Or at least a quick peak on the vintage. We're just getting settled into the year of winemaking with most of the wines racked out of their primary fermentations and all of the barrels filled at this point. I am starting to get a sense of what 2014 means to us, and I am a lot happier than I thought I would be three months ago.
This year started out, of course, with the advent of the "polar vortex" weather patterns that brought the coldest weather I've ever seen here at Allegro. We bottomed-out at -2 F one morning. Most of our vines are pretty good to about -5 F as far as vine survivability goes. But that doesn't mean that all the buds are safe at warmer temperatures. This is what happened to be the case with our Pinot Noir and Merlot as both varieties took a hit in the yield department. Luckily, it only account for about a half acre of our production, but it's depressing nonetheless when you still have to work the vines all year and don't have much to show for it.
The budbreak this spring was the latest I've seen as well, and the spring and early summer one of the coolest and wettest since 2003 and 2000. For those of you who were growing grapes back then, we all knew this was a bad sign. The wines I made in those two vintages were lackluster at best. And 2014 was tracking to be a similar type of year.
As summer wore on, it became painfully evident that we weren't going to have a summer. At least not one that had any heat to it. It was pleasant, but with the mild temperatures and the significant rainfall, Nelson was getting a good case of tractor-butt from spraying so often. It all paid off in the long run and we were squeaky clean in our leaf canopy all the way to leaf-fall at the end. Additionally, all those healthy leaves managed to take full advantage of the small bits of sunshine throughout the year. And more importantly, all of the sunshine we had in the gorgeous September that followed. Without the six weeks or so from the end of August to the beginning of October, we would have been royally screwed, behind the eight ball, and pushed to our limit to make serviceable wines. But Mother nature smiled on us.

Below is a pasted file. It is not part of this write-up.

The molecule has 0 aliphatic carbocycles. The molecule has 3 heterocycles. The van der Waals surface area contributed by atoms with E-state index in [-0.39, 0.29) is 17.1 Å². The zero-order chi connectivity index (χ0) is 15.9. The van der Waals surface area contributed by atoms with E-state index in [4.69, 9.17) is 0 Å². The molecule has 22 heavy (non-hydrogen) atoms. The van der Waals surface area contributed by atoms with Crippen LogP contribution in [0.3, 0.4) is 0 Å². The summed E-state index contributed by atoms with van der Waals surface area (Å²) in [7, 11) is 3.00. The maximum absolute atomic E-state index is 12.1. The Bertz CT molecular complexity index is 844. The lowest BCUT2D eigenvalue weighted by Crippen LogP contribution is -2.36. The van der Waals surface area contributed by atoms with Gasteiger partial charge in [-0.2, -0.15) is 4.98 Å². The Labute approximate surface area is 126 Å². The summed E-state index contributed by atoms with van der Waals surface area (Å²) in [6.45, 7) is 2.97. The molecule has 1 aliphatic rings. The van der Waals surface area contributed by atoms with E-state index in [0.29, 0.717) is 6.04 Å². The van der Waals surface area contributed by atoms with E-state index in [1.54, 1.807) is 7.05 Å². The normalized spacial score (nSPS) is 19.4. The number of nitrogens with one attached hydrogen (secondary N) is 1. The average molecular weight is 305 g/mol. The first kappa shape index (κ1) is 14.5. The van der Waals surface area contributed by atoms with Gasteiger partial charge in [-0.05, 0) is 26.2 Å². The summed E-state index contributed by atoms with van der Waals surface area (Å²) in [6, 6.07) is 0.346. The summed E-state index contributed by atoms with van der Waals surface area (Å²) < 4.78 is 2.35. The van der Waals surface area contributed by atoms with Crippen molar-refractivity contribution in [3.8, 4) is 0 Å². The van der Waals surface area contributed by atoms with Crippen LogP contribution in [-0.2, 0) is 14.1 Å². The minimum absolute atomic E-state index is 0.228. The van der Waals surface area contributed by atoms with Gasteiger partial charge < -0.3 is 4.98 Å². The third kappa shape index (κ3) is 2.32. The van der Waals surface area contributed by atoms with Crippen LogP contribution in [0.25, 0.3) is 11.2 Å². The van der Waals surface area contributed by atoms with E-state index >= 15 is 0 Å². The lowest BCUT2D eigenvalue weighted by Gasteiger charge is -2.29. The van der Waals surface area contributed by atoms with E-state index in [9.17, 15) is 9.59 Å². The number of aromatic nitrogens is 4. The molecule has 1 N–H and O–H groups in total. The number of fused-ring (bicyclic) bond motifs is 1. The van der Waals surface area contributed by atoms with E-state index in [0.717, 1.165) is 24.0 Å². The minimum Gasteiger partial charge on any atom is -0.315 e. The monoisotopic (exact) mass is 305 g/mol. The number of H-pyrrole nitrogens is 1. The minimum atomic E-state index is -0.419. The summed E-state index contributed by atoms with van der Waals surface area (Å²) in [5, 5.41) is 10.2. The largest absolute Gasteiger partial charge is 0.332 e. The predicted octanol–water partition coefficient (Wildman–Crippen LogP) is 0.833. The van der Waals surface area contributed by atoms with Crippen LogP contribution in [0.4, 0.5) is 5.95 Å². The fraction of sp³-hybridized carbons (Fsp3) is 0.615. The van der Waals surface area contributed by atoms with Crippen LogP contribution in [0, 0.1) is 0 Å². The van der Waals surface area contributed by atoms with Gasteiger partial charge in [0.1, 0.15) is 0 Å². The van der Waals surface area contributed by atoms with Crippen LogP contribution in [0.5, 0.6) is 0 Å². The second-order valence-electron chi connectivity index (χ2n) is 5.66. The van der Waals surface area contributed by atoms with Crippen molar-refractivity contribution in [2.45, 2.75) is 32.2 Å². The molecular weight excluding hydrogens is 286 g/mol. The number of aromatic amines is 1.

I've only started doing any sort of systematic tasting through our wines, but my initial reaction is that I am very impressed. These wines will have classic East coast profiles to them, with great aromatics, firm and supple tannins and wonderful colors. In my opinion, the wines will shape up to be similar to our 2001s (some of which are still aging beautifully.) They will be remarkable wines for years to come and hopefully set a standard for what we can do in this region even when the vintage tries to move against us.
I've said it many times before....I think we're past saying that there are good and bad vintages. I think we have great years, goods years, and tough years. But--barring any natural disasters or human mistakes--going forward we should always have reputable wines. This is what makes making wine on this coast so much fun. It's always different and never easy. If it was, everybody would be doing it.